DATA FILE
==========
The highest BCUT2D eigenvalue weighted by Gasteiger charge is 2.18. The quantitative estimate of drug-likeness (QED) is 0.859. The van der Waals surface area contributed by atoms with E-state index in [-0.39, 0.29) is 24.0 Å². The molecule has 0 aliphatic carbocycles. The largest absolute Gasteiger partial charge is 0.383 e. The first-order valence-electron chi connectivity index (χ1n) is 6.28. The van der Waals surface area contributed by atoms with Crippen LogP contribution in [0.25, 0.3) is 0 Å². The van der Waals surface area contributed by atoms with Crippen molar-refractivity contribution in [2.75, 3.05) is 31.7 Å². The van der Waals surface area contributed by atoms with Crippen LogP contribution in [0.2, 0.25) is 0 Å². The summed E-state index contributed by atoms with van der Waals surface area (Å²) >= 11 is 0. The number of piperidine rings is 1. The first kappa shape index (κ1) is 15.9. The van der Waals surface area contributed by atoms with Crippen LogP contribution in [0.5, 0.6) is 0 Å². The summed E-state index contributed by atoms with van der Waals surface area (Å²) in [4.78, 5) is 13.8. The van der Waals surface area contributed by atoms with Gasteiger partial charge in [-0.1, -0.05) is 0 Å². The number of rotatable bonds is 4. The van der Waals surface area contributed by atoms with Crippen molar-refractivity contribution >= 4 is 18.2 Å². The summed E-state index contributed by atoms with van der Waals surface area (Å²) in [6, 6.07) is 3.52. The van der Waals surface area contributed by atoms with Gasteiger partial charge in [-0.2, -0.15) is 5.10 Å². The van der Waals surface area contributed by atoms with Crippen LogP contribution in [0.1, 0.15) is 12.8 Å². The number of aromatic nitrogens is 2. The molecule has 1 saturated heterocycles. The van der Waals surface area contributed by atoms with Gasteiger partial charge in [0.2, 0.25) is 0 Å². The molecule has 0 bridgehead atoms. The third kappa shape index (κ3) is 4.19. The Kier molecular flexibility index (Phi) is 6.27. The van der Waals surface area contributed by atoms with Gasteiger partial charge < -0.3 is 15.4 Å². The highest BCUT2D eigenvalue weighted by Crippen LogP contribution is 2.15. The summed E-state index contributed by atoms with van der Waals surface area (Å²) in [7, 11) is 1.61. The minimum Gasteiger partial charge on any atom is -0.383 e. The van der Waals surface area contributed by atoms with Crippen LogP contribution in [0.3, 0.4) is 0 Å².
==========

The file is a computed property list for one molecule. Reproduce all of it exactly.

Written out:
The highest BCUT2D eigenvalue weighted by Gasteiger charge is 2.18. The quantitative estimate of drug-likeness (QED) is 0.859. The van der Waals surface area contributed by atoms with E-state index in [-0.39, 0.29) is 24.0 Å². The molecule has 0 aliphatic carbocycles. The largest absolute Gasteiger partial charge is 0.383 e. The first-order valence-electron chi connectivity index (χ1n) is 6.28. The van der Waals surface area contributed by atoms with Crippen LogP contribution in [0.25, 0.3) is 0 Å². The van der Waals surface area contributed by atoms with Crippen molar-refractivity contribution in [2.75, 3.05) is 31.7 Å². The van der Waals surface area contributed by atoms with Crippen LogP contribution in [0.2, 0.25) is 0 Å². The summed E-state index contributed by atoms with van der Waals surface area (Å²) >= 11 is 0. The number of piperidine rings is 1. The first kappa shape index (κ1) is 15.9. The van der Waals surface area contributed by atoms with Crippen LogP contribution in [0.5, 0.6) is 0 Å². The summed E-state index contributed by atoms with van der Waals surface area (Å²) in [4.78, 5) is 13.8. The van der Waals surface area contributed by atoms with Gasteiger partial charge in [-0.1, -0.05) is 0 Å². The number of rotatable bonds is 4. The van der Waals surface area contributed by atoms with Crippen molar-refractivity contribution >= 4 is 18.2 Å². The summed E-state index contributed by atoms with van der Waals surface area (Å²) in [6, 6.07) is 3.52. The van der Waals surface area contributed by atoms with Gasteiger partial charge in [-0.2, -0.15) is 5.10 Å². The van der Waals surface area contributed by atoms with Crippen LogP contribution in [0.1, 0.15) is 12.8 Å². The number of aromatic nitrogens is 2. The molecule has 1 saturated heterocycles. The van der Waals surface area contributed by atoms with Gasteiger partial charge in [0.2, 0.25) is 0 Å². The molecule has 0 bridgehead atoms. The third kappa shape index (κ3) is 4.19. The Kier molecular flexibility index (Phi) is 6.27. The van der Waals surface area contributed by atoms with Gasteiger partial charge < -0.3 is 15.4 Å². The highest BCUT2D eigenvalue weighted by Crippen LogP contribution is 2.15. The summed E-state index contributed by atoms with van der Waals surface area (Å²) in [7, 11) is 1.61. The minimum Gasteiger partial charge on any atom is -0.383 e. The van der Waals surface area contributed by atoms with Crippen LogP contribution in [0.3, 0.4) is 0 Å².